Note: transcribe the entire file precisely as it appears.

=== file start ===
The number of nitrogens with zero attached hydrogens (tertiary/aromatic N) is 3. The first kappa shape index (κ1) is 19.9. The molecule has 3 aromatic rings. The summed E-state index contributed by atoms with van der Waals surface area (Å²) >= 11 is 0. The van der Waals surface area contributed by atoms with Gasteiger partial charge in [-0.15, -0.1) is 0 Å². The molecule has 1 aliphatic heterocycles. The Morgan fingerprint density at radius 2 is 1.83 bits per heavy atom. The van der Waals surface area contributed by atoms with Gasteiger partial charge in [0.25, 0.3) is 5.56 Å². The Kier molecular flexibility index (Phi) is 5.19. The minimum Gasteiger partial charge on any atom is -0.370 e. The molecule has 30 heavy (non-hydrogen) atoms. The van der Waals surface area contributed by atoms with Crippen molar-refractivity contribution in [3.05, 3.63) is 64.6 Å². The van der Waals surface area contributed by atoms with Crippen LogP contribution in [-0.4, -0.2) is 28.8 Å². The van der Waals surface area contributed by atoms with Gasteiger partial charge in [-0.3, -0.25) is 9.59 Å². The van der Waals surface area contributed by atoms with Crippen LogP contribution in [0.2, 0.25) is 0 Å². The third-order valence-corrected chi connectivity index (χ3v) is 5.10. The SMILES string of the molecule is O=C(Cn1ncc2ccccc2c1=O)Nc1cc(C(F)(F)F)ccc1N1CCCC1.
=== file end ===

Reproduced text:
The number of nitrogens with zero attached hydrogens (tertiary/aromatic N) is 3. The first kappa shape index (κ1) is 19.9. The molecule has 3 aromatic rings. The summed E-state index contributed by atoms with van der Waals surface area (Å²) >= 11 is 0. The van der Waals surface area contributed by atoms with Gasteiger partial charge in [-0.15, -0.1) is 0 Å². The molecule has 1 aliphatic heterocycles. The Morgan fingerprint density at radius 2 is 1.83 bits per heavy atom. The van der Waals surface area contributed by atoms with Gasteiger partial charge in [0.25, 0.3) is 5.56 Å². The Kier molecular flexibility index (Phi) is 5.19. The minimum Gasteiger partial charge on any atom is -0.370 e. The molecule has 30 heavy (non-hydrogen) atoms. The van der Waals surface area contributed by atoms with Crippen molar-refractivity contribution in [3.05, 3.63) is 64.6 Å². The van der Waals surface area contributed by atoms with Crippen LogP contribution in [-0.4, -0.2) is 28.8 Å². The van der Waals surface area contributed by atoms with Gasteiger partial charge in [-0.3, -0.25) is 9.59 Å². The van der Waals surface area contributed by atoms with Crippen LogP contribution in [0.2, 0.25) is 0 Å². The third-order valence-corrected chi connectivity index (χ3v) is 5.10. The SMILES string of the molecule is O=C(Cn1ncc2ccccc2c1=O)Nc1cc(C(F)(F)F)ccc1N1CCCC1.